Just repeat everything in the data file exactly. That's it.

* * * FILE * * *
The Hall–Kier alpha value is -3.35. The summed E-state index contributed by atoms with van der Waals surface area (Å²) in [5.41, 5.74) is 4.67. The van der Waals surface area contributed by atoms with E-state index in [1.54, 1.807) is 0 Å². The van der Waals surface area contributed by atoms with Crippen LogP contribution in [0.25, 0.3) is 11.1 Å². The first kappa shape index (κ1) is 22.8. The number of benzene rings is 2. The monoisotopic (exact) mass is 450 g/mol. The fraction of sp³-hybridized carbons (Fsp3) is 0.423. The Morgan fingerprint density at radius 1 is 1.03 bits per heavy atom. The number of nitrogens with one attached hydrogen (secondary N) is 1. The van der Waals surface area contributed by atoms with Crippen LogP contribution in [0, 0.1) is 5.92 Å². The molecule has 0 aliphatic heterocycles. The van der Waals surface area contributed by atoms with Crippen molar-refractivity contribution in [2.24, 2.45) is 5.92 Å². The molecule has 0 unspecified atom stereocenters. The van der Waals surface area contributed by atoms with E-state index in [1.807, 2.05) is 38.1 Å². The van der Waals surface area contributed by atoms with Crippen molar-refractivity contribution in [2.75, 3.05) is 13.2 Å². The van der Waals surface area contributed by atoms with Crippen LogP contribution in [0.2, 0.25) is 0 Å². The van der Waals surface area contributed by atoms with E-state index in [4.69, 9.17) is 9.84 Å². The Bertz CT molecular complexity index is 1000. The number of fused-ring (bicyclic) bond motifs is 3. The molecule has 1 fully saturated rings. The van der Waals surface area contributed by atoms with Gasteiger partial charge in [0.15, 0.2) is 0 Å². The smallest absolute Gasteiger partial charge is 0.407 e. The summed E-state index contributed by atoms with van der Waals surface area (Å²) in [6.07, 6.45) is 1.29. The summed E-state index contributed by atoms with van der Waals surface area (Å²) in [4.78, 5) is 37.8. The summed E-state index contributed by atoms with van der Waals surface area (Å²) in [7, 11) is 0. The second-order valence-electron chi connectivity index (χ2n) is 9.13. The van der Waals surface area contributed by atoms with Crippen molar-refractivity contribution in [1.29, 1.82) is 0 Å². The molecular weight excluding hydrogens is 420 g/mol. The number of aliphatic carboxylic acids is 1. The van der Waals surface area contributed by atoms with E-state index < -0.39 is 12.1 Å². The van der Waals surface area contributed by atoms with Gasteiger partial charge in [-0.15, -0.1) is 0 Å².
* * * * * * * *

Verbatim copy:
The Hall–Kier alpha value is -3.35. The summed E-state index contributed by atoms with van der Waals surface area (Å²) in [5.41, 5.74) is 4.67. The van der Waals surface area contributed by atoms with E-state index in [1.54, 1.807) is 0 Å². The van der Waals surface area contributed by atoms with Crippen LogP contribution in [0.25, 0.3) is 11.1 Å². The first kappa shape index (κ1) is 22.8. The number of benzene rings is 2. The monoisotopic (exact) mass is 450 g/mol. The fraction of sp³-hybridized carbons (Fsp3) is 0.423. The Morgan fingerprint density at radius 1 is 1.03 bits per heavy atom. The number of nitrogens with one attached hydrogen (secondary N) is 1. The van der Waals surface area contributed by atoms with Crippen LogP contribution in [0, 0.1) is 5.92 Å². The molecule has 0 aliphatic heterocycles. The van der Waals surface area contributed by atoms with Crippen molar-refractivity contribution in [2.24, 2.45) is 5.92 Å². The molecule has 0 unspecified atom stereocenters. The van der Waals surface area contributed by atoms with E-state index in [1.807, 2.05) is 38.1 Å². The van der Waals surface area contributed by atoms with Crippen molar-refractivity contribution in [2.75, 3.05) is 13.2 Å². The van der Waals surface area contributed by atoms with Crippen LogP contribution in [0.2, 0.25) is 0 Å². The van der Waals surface area contributed by atoms with E-state index in [4.69, 9.17) is 9.84 Å². The Bertz CT molecular complexity index is 1000. The number of fused-ring (bicyclic) bond motifs is 3. The molecule has 1 fully saturated rings. The van der Waals surface area contributed by atoms with Gasteiger partial charge in [0.15, 0.2) is 0 Å². The smallest absolute Gasteiger partial charge is 0.407 e. The summed E-state index contributed by atoms with van der Waals surface area (Å²) in [6.07, 6.45) is 1.29. The summed E-state index contributed by atoms with van der Waals surface area (Å²) in [4.78, 5) is 37.8. The summed E-state index contributed by atoms with van der Waals surface area (Å²) in [7, 11) is 0. The second-order valence-electron chi connectivity index (χ2n) is 9.13. The van der Waals surface area contributed by atoms with Crippen molar-refractivity contribution in [1.29, 1.82) is 0 Å². The molecular weight excluding hydrogens is 420 g/mol. The number of aliphatic carboxylic acids is 1. The van der Waals surface area contributed by atoms with E-state index < -0.39 is 12.1 Å². The van der Waals surface area contributed by atoms with Gasteiger partial charge in [-0.15, -0.1) is 0 Å².